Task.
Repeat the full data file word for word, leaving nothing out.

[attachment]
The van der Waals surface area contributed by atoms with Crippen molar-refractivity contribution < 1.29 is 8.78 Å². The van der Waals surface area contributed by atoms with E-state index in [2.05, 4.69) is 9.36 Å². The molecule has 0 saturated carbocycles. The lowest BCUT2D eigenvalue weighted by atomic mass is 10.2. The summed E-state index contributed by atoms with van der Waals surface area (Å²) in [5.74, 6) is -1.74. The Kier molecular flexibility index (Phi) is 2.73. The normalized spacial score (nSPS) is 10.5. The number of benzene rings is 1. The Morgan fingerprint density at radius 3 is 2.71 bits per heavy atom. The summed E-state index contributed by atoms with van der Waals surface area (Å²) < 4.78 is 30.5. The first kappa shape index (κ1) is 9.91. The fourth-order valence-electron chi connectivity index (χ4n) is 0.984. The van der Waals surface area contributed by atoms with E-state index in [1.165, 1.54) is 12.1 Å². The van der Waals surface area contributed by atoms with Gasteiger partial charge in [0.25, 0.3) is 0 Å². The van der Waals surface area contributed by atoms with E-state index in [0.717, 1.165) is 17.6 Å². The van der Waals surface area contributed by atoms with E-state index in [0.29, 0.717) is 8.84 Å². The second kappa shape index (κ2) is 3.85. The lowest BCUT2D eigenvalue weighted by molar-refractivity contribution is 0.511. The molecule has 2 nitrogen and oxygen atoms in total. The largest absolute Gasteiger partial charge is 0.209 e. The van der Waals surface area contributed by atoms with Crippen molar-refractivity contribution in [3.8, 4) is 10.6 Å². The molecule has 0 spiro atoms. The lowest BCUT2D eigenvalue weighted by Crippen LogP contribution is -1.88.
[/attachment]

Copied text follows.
The van der Waals surface area contributed by atoms with Crippen molar-refractivity contribution < 1.29 is 8.78 Å². The van der Waals surface area contributed by atoms with E-state index in [2.05, 4.69) is 9.36 Å². The molecule has 0 saturated carbocycles. The lowest BCUT2D eigenvalue weighted by atomic mass is 10.2. The summed E-state index contributed by atoms with van der Waals surface area (Å²) in [5.74, 6) is -1.74. The Kier molecular flexibility index (Phi) is 2.73. The normalized spacial score (nSPS) is 10.5. The number of benzene rings is 1. The Morgan fingerprint density at radius 3 is 2.71 bits per heavy atom. The summed E-state index contributed by atoms with van der Waals surface area (Å²) < 4.78 is 30.5. The first kappa shape index (κ1) is 9.91. The fourth-order valence-electron chi connectivity index (χ4n) is 0.984. The van der Waals surface area contributed by atoms with E-state index in [1.165, 1.54) is 12.1 Å². The van der Waals surface area contributed by atoms with Gasteiger partial charge in [0.25, 0.3) is 0 Å². The van der Waals surface area contributed by atoms with E-state index in [0.717, 1.165) is 17.6 Å². The van der Waals surface area contributed by atoms with E-state index in [0.29, 0.717) is 8.84 Å². The second kappa shape index (κ2) is 3.85. The lowest BCUT2D eigenvalue weighted by molar-refractivity contribution is 0.511. The molecule has 2 nitrogen and oxygen atoms in total. The largest absolute Gasteiger partial charge is 0.209 e. The van der Waals surface area contributed by atoms with Crippen molar-refractivity contribution in [3.8, 4) is 10.6 Å². The molecule has 0 spiro atoms. The lowest BCUT2D eigenvalue weighted by Crippen LogP contribution is -1.88.